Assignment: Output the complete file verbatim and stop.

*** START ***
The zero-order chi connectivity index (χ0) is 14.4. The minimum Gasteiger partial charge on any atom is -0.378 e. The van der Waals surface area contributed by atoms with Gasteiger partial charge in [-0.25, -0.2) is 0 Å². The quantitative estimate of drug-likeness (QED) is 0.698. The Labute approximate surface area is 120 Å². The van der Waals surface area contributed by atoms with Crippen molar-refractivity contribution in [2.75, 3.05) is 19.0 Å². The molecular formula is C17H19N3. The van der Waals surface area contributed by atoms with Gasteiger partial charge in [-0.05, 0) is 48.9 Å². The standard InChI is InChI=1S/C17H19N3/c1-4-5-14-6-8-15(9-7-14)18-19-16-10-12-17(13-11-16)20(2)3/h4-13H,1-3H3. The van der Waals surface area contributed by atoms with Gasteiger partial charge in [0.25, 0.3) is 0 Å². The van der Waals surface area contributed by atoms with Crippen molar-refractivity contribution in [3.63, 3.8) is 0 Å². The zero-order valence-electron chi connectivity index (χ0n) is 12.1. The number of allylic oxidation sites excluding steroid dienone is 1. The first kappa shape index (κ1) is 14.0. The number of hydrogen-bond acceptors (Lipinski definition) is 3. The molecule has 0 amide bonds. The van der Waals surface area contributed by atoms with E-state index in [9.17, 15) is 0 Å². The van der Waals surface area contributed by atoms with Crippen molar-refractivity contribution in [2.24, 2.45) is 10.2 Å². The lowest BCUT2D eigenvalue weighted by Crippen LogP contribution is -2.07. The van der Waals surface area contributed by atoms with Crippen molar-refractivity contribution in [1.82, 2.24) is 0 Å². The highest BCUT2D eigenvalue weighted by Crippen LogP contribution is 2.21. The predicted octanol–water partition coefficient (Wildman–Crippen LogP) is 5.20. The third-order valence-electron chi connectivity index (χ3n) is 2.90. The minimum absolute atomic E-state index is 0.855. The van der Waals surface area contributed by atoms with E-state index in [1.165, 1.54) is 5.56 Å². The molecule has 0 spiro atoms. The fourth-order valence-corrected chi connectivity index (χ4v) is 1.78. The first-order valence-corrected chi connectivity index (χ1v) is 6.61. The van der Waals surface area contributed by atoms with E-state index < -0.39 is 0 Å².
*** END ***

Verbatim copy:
The zero-order chi connectivity index (χ0) is 14.4. The minimum Gasteiger partial charge on any atom is -0.378 e. The van der Waals surface area contributed by atoms with Gasteiger partial charge in [-0.25, -0.2) is 0 Å². The quantitative estimate of drug-likeness (QED) is 0.698. The Labute approximate surface area is 120 Å². The van der Waals surface area contributed by atoms with Crippen molar-refractivity contribution in [2.75, 3.05) is 19.0 Å². The molecular formula is C17H19N3. The van der Waals surface area contributed by atoms with Gasteiger partial charge in [-0.05, 0) is 48.9 Å². The standard InChI is InChI=1S/C17H19N3/c1-4-5-14-6-8-15(9-7-14)18-19-16-10-12-17(13-11-16)20(2)3/h4-13H,1-3H3. The van der Waals surface area contributed by atoms with Gasteiger partial charge in [0.25, 0.3) is 0 Å². The van der Waals surface area contributed by atoms with Crippen molar-refractivity contribution in [3.63, 3.8) is 0 Å². The zero-order valence-electron chi connectivity index (χ0n) is 12.1. The number of allylic oxidation sites excluding steroid dienone is 1. The first kappa shape index (κ1) is 14.0. The number of hydrogen-bond acceptors (Lipinski definition) is 3. The molecule has 0 amide bonds. The van der Waals surface area contributed by atoms with E-state index in [9.17, 15) is 0 Å². The van der Waals surface area contributed by atoms with Crippen molar-refractivity contribution in [2.24, 2.45) is 10.2 Å². The lowest BCUT2D eigenvalue weighted by Crippen LogP contribution is -2.07. The van der Waals surface area contributed by atoms with Crippen molar-refractivity contribution in [1.82, 2.24) is 0 Å². The highest BCUT2D eigenvalue weighted by Crippen LogP contribution is 2.21. The predicted octanol–water partition coefficient (Wildman–Crippen LogP) is 5.20. The third-order valence-electron chi connectivity index (χ3n) is 2.90. The minimum absolute atomic E-state index is 0.855. The van der Waals surface area contributed by atoms with E-state index in [1.165, 1.54) is 5.56 Å². The molecule has 0 spiro atoms. The fourth-order valence-corrected chi connectivity index (χ4v) is 1.78. The first-order valence-corrected chi connectivity index (χ1v) is 6.61. The van der Waals surface area contributed by atoms with E-state index < -0.39 is 0 Å².